The Boston Celtics haven't played a home game since April 10, when Deron Williams' Brooklyn Nets beat their hosts by eight. They were supposed to take on the Indiana Pacers on April 16, but the NBA canceled that game after the city had been rocked by the prior day's bombings at the 2013 Boston Marathon.
Since those tragic events, the Celtics and their fans have been honored in opposing arenas, and Boston's players have taken the court wearing commemorative warm-up shirts and jersey patches to show support for residents affected by the bombings. But Boston has yet to actually suit up in front of the TD Garden faithful since before Boylston Street became an active crime scene. That will change Friday night, when the Celtics finally return home for Game 3 of their first-round series with the New York Knicks.
With the Celtics leaving New York in an 0-2 hole and in desperate need of a win to get back into the series, you'd expect the Garden to be rocking under normal circumstances; given everything that's transpired in Boston over the past two weeks, it's likely that the emotion in the stands will be palpable and that the crowd will be at a fever pitch all night. That's fine for fans eager for both a Boston win and a sense of release, but Celtics coach Doc Rivers won't look to leverage the highly charged atmosphere to stoke his team's competitive fire, according to Jeff Zilgitt of USA TODAY Sports:
"I won't use that [for motivation], I can tell you that. I don't do that. I don't use tragedy for sports," Rivers said. "I just don't think it's right. We want to win for the city. It would be terrific. But that is not anything I'm going to use in a press conference or with our players. We should want to win because we want to win. If we win, it would be great for the city. That's as far as I'll go with it."
[...] "It'll be great to be home," Rivers said. "Obviously, this is an extreme circumstance. We missed our last home game of the year, which I don't know if that's ever happened. We've been on the road ever since. First of all, it's just good to be back in Boston period. Second, it'll feel great and be great to be back in the Garden playing in front of our fans."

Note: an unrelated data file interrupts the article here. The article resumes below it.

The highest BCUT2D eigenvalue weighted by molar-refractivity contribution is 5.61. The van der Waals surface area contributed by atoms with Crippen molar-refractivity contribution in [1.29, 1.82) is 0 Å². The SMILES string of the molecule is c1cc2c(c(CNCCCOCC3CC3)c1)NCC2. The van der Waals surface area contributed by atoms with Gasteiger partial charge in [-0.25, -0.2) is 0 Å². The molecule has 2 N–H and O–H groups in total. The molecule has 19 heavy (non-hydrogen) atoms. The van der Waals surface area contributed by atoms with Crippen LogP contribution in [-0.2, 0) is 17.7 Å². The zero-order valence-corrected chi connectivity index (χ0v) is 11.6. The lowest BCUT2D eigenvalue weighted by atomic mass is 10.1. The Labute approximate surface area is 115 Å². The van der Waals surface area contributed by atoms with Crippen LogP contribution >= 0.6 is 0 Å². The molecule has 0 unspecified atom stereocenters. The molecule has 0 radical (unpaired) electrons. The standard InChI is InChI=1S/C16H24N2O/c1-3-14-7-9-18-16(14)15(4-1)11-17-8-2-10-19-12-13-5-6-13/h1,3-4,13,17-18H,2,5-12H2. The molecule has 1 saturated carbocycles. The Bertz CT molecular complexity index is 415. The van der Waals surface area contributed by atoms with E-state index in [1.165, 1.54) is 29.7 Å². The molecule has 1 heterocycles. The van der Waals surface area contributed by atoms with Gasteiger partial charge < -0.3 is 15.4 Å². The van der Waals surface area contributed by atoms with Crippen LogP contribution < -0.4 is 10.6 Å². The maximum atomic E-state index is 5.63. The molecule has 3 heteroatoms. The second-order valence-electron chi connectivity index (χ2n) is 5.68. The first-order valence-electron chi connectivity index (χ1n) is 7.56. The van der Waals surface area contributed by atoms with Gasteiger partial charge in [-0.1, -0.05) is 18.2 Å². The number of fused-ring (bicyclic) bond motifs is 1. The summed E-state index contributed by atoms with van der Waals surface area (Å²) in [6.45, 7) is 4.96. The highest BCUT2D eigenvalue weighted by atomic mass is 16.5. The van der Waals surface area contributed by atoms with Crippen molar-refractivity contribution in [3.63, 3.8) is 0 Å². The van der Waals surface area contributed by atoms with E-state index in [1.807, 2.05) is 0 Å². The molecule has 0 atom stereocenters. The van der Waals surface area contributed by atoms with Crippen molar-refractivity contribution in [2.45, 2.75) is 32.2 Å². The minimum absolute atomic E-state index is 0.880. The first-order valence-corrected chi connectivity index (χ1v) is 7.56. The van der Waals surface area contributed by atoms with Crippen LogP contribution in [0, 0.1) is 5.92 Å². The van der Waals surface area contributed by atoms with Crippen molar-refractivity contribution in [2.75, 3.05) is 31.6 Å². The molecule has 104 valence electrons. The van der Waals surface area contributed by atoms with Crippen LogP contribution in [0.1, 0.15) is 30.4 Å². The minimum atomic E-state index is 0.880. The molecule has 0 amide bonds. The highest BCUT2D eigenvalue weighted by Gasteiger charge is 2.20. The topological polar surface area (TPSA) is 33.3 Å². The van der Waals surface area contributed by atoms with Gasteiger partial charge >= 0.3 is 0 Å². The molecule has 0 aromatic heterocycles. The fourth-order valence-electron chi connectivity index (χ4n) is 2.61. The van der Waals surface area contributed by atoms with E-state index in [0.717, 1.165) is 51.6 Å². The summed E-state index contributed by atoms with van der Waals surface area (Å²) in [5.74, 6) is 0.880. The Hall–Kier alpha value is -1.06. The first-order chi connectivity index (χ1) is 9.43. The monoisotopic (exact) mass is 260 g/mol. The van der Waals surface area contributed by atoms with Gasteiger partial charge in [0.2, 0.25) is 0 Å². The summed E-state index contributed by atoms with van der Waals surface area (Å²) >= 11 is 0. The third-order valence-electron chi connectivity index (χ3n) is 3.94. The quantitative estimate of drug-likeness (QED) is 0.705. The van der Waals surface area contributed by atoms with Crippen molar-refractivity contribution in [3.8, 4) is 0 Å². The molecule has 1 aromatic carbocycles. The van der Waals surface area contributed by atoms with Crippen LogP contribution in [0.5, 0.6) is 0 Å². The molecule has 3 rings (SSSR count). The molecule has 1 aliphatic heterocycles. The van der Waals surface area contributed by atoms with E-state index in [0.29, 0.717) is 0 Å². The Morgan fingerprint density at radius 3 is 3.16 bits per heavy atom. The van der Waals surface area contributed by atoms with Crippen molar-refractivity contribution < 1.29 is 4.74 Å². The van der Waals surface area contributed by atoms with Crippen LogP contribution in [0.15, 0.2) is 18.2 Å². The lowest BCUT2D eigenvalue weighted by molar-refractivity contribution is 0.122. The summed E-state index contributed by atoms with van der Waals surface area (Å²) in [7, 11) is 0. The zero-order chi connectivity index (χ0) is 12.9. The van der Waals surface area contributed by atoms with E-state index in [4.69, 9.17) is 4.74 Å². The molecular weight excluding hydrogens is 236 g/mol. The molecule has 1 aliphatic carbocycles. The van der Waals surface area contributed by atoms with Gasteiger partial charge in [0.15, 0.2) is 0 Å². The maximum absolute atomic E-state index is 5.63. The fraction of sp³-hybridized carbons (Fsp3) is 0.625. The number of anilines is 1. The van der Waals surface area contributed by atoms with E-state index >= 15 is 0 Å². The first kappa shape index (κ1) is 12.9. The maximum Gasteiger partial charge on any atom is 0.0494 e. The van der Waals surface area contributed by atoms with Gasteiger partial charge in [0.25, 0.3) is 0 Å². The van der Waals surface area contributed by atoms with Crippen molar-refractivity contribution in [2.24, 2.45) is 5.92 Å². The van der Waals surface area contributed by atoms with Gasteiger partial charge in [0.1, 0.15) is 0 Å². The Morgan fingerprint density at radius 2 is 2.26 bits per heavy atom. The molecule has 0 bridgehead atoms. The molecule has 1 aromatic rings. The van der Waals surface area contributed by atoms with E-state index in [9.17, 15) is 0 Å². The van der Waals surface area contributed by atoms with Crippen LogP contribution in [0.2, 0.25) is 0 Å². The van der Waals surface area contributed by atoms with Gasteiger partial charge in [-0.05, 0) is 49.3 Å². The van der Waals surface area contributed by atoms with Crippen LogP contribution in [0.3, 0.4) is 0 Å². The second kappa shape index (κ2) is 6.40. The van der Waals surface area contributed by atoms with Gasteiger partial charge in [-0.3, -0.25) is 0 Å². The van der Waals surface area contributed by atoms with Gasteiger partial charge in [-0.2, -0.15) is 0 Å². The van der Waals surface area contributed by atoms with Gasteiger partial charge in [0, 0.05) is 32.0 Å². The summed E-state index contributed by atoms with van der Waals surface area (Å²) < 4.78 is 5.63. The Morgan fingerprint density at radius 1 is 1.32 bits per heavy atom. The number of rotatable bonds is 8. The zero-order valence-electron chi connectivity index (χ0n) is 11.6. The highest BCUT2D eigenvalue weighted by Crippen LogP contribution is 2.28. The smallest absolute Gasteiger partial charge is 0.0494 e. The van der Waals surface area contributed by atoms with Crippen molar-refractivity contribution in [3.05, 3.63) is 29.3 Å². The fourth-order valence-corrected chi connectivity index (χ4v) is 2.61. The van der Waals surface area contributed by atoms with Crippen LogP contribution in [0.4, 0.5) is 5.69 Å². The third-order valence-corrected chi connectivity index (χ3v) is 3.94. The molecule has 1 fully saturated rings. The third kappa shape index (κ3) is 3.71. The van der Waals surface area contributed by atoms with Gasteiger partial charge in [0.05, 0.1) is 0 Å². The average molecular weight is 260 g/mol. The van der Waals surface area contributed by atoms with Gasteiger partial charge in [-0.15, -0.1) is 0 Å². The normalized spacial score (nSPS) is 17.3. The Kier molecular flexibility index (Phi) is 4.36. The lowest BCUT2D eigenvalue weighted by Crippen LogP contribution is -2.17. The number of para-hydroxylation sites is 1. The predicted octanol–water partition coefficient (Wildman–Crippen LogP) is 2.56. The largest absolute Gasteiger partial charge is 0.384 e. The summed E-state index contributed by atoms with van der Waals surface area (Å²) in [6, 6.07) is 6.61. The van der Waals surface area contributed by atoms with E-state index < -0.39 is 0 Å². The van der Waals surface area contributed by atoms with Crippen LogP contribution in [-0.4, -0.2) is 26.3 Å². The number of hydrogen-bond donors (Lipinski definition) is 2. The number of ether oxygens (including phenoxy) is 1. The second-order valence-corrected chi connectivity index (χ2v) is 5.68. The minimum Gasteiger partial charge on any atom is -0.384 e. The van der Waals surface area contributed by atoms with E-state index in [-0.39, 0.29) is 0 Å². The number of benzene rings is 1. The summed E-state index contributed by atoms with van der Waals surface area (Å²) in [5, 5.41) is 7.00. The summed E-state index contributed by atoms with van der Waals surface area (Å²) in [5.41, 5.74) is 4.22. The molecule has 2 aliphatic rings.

It's not surprising that Rivers said exactly the right thing in this situation — he's long been one of the best coaches in the NBA at working with the media, always quick with a quotable line, a clear explanation of a decision and an uncompromising assessment when his team's underperforming. Still, it's worth giving Doc a quick doff of the cap for refusing to trivialize an event that resulted in five deaths and nearly 300 injuries by turning it into "win one for the Gipper"-style fodder.
There are better, classier ways to rally his team — like, perhaps, appealing to the individual and collective pride of a group professionals who just turned in a historically putrid offensive performance — than by referencing all that was lost 10 days ago and devaluing it in the process. It might seem like a simple point born out of basic human decency, but I can't fight the sneaking suspicion that there are plenty of other coaches who would be very willing, at least privately, to awkwardly dip into that particular emotional reservoir if put in a similar situation. I'm just glad this one isn't.
However, as Stephen Colbert has taught us, with each tip of the hat must come a wag of the finger, and on Thursday, that wag came from the league office in New York. The NBA fined Rivers $25,000 for publicly criticizing the officials who presided over Boston's Game 2 loss. After the defeat, Rivers lamented several "horrendous" calls against Kevin Garnett that he felt took his center and defensive centerpiece out of his rhythm, contributing to a disastrous third quarter in which New York completely took control of the game.
In this case, Rivers might have been speaking the truth, but (in the league's eyes) he didn't exactly say the "right thing." So long as he continues to focus on the former, though, Celtics fans and NBA observers will most likely continue to think that he usually comes through with the latter.